Abu Dhabi, UAEWednesday 19 February 2020

UAE needs young people 'capable of global job competition'

The education minister tells a meeting of teachers the country must better prepare its pupils and students

Hussain Al Hammadi speaks to an audience of teachers and education experts in Abu Dhabi. Chris Whiteoak / The National
Hussain Al Hammadi speaks to an audience of teachers and education experts in Abu Dhabi. Chris Whiteoak / The National

Schools and universities need to better prepare young people for the realities of the global job market or risk them being left behind, the education minister said.

Hussain Al Hammadi said the ongoing overhaul of government schools is working but that fresh ideas are needed.

He was speaking at the annual Qudwa forum in Abu Dhabi, which brought more than 900 teachers together on Sunday to share new methods and techniques.

The theme of the event – ‘teaching for global competance’ – calls for an overhaul in teaching methods with values such as problem solving and creativity made the priority rather than memorising facts or passing exams.

“If we remain committed to an old or outdated methodology, it will be useless

Mohamed Khalifa Al Nuaimi, Crown Prince Court of Abu Dhabi

“The UAE relies on natural resources and oil but we want to shift to the knowledge-based economy - which means a pilot from the UAE can compete for a job in the UAE, the United States or the United Kingdom," he told an audience at the Manarat Al Saadiyat exhibition complex.

"We want to establish a new generation capable of competition. We need new approaches and new schools. The speed of implementation must be very high, otherwise we will not be able to stay abreast of the latest developments worldwide."

He said government schools in particular have undergone improvements to offer subjects involving design, innovation and architecture to "keep pace with the future of UAE". Subjects related to ethics and social communication will be introduced soon.

"We must establish our own education system because we have a strategy and objectives we need to achieve," he said.

At the event, senior education officials acknowledged “complaints” within the profession about the rapid pace of change, with a string of new policies rolled out over recent years.

There has been a renewed push to interest public school pupils in science and more subjects are taught in English to prepare them for university degrees, where classes are all in English.

Abu Dhabi, United Arab Emirates - October 06, 2019: Creating the Future: UAE Initiatives in Education by Mohamed K. Al Neaimi, Director of the Education Affairs Office, Crown Prince Court of Abu Dhabi, UAE. Qudwa is a forum for teachers, by teachers that aims to elevate the teaching profession in the UAE. Sunday the 6th of October 2019. Manarat Al Saadiyat, Abu Dhabi. Chris Whiteoak / The National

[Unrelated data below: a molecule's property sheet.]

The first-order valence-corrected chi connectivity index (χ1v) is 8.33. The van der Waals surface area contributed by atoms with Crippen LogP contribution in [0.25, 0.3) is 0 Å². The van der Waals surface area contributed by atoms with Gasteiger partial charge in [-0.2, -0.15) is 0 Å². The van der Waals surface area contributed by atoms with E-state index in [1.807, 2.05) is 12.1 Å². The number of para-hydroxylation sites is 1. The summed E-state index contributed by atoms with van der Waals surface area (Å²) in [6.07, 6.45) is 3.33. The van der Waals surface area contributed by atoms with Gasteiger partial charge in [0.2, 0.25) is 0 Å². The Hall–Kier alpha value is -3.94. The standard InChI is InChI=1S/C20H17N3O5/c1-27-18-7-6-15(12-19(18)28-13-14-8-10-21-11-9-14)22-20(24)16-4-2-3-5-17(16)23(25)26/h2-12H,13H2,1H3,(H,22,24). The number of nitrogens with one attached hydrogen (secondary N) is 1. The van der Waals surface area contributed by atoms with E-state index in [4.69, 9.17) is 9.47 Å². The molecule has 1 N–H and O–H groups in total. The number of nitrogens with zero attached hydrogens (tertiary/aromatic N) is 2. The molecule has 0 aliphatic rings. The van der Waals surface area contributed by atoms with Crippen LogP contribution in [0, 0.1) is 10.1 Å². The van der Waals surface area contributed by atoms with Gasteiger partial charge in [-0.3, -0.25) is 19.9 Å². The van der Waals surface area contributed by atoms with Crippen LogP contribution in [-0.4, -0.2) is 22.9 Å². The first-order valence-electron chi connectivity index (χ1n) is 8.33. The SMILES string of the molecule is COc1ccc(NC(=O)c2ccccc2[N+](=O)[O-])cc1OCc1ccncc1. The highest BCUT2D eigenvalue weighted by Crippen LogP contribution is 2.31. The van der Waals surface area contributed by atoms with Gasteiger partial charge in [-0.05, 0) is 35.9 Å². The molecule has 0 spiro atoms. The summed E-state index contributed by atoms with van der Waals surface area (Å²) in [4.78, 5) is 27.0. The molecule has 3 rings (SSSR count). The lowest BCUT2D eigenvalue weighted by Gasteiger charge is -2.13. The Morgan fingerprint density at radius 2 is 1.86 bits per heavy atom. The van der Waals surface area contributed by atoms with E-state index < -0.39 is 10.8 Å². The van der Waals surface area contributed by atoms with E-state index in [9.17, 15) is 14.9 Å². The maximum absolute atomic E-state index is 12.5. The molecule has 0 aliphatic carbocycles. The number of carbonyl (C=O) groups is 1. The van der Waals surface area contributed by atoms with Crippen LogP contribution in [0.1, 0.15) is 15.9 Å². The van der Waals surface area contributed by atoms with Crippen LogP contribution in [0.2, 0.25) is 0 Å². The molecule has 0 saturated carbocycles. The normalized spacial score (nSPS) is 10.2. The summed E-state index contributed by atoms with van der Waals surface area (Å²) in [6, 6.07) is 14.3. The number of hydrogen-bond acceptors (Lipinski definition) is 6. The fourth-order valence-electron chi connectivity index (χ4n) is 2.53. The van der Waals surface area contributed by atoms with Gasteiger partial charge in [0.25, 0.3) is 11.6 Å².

Mohamed Khalifa Al Nuaimi says young people must be prepared for the 'unknown challenges' of the future. Chris Whiteoak / The National

“We are living in a changing world and we need to stay abreast of these changes,” said Mohamed Khalifa Al Nuaimi, director of the education affairs office at the Crown Prince Court of Abu Dhabi, which organises the event.

“If we remain committed to an old or outdated methodology, it will be useless.

“Many people are complaining about rapid changes… but this requires strong and bold steps in the field of education so we can keep pace with this change and let our students be able to face unknown challenges."

Experts backed the UAE’s approach, saying the country is well-placed to equip children for the challenges for the future.

Andreas Schleicher, director for education and skills at the Organisation for Economic Cooperation and Development, warned many topics that are easiest to teach and test in exams are also the easiest to digitise - potentially making the skills useless, he said.

“Education is no longer about teaching children just something. It’s about giving them a reliable compass, navigation tools so people can find their own way in this increasingly complex and global world," he said.

“Global competency is about building curiosity, opening minds. It’s about building compassion and opening hearts. It’s also our best weapon against the biggest threats of our time – ignorance, close mindedness, extremism and fear. It’s the tool of our times.

“Small, outward looking countries are very strong at this and I do think the UAE, in the future, is very well positioned."

Dr Amna Al Shamsi, assistant undersecretary at the Ministry of Education said: "We are in a continuously changing world and if we work within an educational framework that has been there for 20 years with no changes, it is not going to fulfill the requirements of the future generation.

"We are trying to create a global citizen with a strong national identity."

The conference is supported by the Ministry of Education, the Abu Dhabi Department of Education and Knowledge, the Knowledge and Human Development Authority of Dubai, and the Organisation for Economic Co-operation and Development.

Updated: October 6, 2019 05:13 PM



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